Contents of the TRIPPLAN.DOC file
R. E. Analysis
864 Eisenhower Dr.
Pittsburgh, PA. 15228
(C) Copyright 1986 by R. E. Analysis
All Rights Reserved
1. Introduction to TRIPPLAN
TRIPPLAN is a trip planning aid for the IBM PC or compatible
computer. It calculates the shortest route between cities
using mileage data such as that obtained from road maps. In
addition, TRIPPLAN details the shortest route showing each
city and cumulative mileage along the way.
TRIPPLAN was originally developed to demonstrate enhancements
to a "shortest route algorithm" and grew into a practical
tool when highway mileage data was entered into the TRIPPLAN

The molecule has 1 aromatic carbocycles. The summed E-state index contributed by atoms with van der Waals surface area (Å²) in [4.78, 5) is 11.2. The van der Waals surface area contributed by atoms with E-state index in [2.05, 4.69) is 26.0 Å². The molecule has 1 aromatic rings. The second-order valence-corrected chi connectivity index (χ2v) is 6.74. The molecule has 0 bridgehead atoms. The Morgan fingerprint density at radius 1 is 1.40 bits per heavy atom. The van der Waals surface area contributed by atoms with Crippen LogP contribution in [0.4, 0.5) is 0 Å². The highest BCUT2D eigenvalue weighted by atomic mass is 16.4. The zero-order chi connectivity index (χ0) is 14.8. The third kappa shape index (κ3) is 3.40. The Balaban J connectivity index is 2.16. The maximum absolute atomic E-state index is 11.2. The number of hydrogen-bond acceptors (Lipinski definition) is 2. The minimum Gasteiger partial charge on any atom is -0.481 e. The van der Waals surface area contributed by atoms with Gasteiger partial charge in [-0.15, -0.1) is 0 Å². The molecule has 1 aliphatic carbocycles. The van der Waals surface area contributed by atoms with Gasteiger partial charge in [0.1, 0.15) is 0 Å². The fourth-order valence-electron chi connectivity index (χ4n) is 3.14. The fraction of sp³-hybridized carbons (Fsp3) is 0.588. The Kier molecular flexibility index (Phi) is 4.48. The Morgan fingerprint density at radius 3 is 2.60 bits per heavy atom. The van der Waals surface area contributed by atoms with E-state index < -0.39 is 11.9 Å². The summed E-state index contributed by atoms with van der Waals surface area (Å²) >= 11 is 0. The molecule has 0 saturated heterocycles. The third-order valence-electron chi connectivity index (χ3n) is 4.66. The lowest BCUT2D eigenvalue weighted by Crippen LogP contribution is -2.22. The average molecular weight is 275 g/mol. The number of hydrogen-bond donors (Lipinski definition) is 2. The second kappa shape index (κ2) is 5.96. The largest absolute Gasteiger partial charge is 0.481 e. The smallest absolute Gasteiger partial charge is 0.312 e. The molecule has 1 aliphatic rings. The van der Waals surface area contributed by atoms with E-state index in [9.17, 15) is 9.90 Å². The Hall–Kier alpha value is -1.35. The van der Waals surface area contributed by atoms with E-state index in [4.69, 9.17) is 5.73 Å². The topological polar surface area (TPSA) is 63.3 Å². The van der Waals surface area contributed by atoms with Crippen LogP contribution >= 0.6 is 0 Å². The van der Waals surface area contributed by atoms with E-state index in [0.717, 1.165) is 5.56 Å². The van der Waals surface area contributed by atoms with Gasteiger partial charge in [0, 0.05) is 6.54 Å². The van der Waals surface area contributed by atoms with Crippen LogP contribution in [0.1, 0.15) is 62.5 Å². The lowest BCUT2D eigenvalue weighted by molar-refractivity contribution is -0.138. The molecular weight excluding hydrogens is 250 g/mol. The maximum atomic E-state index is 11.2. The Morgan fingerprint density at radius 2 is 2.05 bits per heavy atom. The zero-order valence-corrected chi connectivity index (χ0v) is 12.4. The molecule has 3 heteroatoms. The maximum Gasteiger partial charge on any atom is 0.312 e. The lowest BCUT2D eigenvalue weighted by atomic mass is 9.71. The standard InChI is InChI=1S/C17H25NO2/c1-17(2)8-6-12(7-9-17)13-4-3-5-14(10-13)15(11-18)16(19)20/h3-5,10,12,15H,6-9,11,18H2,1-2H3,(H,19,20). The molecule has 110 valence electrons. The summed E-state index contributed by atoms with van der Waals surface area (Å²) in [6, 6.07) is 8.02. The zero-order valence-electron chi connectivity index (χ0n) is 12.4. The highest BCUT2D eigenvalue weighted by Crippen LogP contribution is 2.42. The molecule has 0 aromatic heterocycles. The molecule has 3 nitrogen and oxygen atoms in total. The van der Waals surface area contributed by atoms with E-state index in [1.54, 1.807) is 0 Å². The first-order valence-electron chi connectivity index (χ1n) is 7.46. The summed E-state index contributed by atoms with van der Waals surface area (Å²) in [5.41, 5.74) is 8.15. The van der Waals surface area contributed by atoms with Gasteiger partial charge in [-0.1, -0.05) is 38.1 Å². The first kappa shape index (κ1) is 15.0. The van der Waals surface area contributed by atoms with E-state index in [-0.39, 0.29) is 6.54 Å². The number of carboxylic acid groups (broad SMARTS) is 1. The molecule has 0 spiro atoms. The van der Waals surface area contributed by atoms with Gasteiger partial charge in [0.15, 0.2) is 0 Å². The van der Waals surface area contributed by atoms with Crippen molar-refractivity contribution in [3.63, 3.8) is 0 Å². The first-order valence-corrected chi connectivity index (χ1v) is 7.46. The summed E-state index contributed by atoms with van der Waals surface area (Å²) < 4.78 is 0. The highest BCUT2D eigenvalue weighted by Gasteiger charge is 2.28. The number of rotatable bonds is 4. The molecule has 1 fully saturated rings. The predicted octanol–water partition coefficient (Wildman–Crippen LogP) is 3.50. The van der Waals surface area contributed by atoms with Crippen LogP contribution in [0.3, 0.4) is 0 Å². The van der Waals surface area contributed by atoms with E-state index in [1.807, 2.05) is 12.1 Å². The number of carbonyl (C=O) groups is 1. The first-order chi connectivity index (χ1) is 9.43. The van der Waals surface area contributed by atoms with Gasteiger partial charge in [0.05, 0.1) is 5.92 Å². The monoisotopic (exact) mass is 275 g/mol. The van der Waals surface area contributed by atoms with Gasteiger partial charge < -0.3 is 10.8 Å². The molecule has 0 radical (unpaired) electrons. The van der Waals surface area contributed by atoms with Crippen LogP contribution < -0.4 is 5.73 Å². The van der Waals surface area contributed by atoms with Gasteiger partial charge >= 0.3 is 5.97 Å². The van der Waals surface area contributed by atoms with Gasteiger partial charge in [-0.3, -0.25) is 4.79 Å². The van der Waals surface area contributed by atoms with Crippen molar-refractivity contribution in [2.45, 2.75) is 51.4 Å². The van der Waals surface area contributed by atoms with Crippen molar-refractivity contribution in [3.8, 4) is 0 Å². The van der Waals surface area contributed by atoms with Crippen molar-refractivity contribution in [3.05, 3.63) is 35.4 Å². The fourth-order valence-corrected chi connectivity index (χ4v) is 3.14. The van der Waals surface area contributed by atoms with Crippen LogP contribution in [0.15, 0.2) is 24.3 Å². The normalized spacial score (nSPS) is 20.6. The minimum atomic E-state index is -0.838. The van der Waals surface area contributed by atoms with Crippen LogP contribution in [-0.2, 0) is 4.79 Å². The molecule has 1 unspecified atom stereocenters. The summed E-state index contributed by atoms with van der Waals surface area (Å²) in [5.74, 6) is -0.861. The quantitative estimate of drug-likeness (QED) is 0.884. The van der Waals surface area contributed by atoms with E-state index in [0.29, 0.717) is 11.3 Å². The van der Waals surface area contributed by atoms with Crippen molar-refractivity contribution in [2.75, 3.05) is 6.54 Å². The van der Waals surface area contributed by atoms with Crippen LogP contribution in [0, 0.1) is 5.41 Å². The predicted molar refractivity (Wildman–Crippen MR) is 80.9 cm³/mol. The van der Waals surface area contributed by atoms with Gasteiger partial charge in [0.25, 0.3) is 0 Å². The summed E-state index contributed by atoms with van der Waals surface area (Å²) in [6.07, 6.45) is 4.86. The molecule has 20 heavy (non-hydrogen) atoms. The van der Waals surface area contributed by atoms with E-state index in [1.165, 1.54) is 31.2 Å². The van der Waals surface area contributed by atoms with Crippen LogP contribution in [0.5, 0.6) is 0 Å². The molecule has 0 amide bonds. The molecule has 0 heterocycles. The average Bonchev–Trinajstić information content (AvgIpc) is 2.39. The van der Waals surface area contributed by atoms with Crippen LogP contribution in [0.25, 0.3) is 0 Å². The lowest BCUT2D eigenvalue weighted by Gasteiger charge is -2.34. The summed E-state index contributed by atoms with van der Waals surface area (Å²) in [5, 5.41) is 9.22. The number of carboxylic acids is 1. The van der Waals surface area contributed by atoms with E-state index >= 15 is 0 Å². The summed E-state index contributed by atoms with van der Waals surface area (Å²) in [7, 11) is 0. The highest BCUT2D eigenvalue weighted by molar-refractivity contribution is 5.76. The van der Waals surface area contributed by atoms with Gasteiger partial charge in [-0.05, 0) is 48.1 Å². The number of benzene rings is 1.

data files. As a result of the use of scrolling windows to
display the city choices, you will find TRIPPLAN to be easy
to learn and easy to use.
TRIPPLAN can be copied and shared with other people. You can
register as a user. Registration has many benefits which are
described in Section 6.
2. Installation of TRIPPLAN
TRIPPLAN is distributed with the following files:
TRIPPLAN.EXE The TRIPPLAN Program
TRIPTABL.DAT City Names and Mileage Tables
TRIPWELC.DAT Text utilized at start of program
TRIPPLAN.DOC This File
This version of TRIPPLAN reads the .DAT files during
operation and assumes that the files are on the default drive
along with the .EXE file. As TRIPPLAN is written to
operate in a minimal configuration, there are no special
3. Operation of TRIPPLAN
To start the program, simply type:
This will cause the program to be loaded into memory and the
INTRODUCTION screen will appear. This screen describes the
program as follows:
TRIPPLAN Version 2.0
TRIPPLAN is a system that combines the accuracy of
a road map with the capabilities of a computer to